Sie sind auf Seite 1von 5

G.R. No.

188866 October 19, 2011


P. Legaspi, President/CEO, Respondents.



The Court, in this Petition for Review on Certiorari, is called upon to rule on a contractor’s entitlement
to a price escalation in a government infrastructure contract. Further, the Court is asked to rule on
whether there is a need to prove first that direct acts of the government influenced the increase of
construction materials.

The Factual Backdrop

The parties to this case -- petitioner Philippine Economic Zone Authority (PEZA), formerly the Export
Processing Zone Authority (EPZA), and respondent Green Asia Construction & Development
Corporation (hereinafter Green Asia) – were parties to a contract for a road network/storm drainage
project. The project was awarded to Green Asia on 14 September 1992 with a contract price of
₱130,595,337.40.1 Tagumpay R. Jardiniano, administrator of the then EPZA and Renato P. Legaspi,
the president of Green Asia, signed the contract on 23 September 1992.2 The stipulations in the
contract include the contract price,3 the mode of payment, advance payment, and the progress
payment.4 These stipulations found in Articles III to VI of the contract comprised all the liabilities
pertaining to EPZA. EPZA was later on effectively succeeded by PEZA.

On 26 March 1996, Green Asia sent a letter to the PEZA Director General through Atty. Eugenio V.
Vigo, Project Director for Construction of the PEZA Development Project. The letter, invoking
Presidential Decree (PD) No. 1594, notified PEZA of Green Asia’s claim for price escalation in the
amount of ₱ 9,860,169.58.5 This claim was denied by PEZA through a letter signed by the Acting
Corporate Secretary Atty. Nestor Hun Nadal. The denial of the claim was anchored on Section 8, PD
1594, requiring proof of the increase or decrease in construction cost due to the direct acts of the
government. Alleging that Green Asia failed to present proof, PEZA stated in its letter as follows:6

As per the records, it has not been established or proven that the increase/s in the cost of labor,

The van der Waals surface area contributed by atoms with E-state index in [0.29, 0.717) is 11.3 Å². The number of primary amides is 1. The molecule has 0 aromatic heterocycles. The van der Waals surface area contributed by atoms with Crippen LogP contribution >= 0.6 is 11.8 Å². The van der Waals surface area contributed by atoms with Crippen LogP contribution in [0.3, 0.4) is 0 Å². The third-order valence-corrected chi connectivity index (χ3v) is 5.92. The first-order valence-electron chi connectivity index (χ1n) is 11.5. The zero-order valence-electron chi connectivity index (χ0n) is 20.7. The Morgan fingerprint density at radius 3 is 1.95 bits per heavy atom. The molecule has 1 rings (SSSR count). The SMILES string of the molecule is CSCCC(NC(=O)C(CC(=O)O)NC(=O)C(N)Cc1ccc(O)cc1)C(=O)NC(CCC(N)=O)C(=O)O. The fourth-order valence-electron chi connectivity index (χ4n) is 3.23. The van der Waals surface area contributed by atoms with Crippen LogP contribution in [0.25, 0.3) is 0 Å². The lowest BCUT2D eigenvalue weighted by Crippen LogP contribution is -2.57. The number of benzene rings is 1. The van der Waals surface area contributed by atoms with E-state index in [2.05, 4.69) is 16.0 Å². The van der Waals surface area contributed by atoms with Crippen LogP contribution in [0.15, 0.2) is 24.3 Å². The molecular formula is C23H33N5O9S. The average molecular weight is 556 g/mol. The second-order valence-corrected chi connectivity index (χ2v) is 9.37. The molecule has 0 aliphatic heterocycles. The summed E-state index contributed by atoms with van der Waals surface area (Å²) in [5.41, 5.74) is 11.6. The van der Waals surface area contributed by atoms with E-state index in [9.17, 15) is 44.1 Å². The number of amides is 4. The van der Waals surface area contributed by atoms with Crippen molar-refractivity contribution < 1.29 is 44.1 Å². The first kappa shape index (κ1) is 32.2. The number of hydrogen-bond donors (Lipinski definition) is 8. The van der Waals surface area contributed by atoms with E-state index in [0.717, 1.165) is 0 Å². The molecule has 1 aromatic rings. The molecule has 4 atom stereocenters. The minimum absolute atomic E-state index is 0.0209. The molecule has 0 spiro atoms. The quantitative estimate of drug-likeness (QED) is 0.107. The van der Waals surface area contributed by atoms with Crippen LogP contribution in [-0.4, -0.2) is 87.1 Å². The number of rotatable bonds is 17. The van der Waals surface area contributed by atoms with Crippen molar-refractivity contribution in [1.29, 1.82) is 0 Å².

equipment, materials and supplies required for the construction was/were due to the direct acts of
the government.

Moreover, the claim that the grant of claims for price escalation is "a normal process in the
construction industry" was not enough to persuade the Board.

Having failed to comply with the condition provided for by law, the Board decided to deny your claim
for price escalation.

Despite the denial, Green Asia insisted on its claim and followed it up with three letters sent to PEZA
from 1997 to 2000. Through Director General Lilia B. de Lima, PEZA reiterated the denial of the
claim.7 Because of these repeated denials, Green Asia made a "final demand," which was received
by PEZA on 29 November 2006 and signed by one Atty. Larry Ignacio. Atty. Ignacio included in the
demand the amount of ₱ 2,500,357.11 for the price escalation of another project, legal interest, and
a collection fee of 1% of the total amount due.8 The exchanges of correspondence pertaining to
Green Asia’s claim continued until 2006.9 PEZA was, however, consistent in its position that Green
Asia was not entitled to its claim, as the latter failed to prove the legal necessity of applying the price
escalation provided for in PD 1594. In its letter dated 30 November 2006, PEZA pointed out that the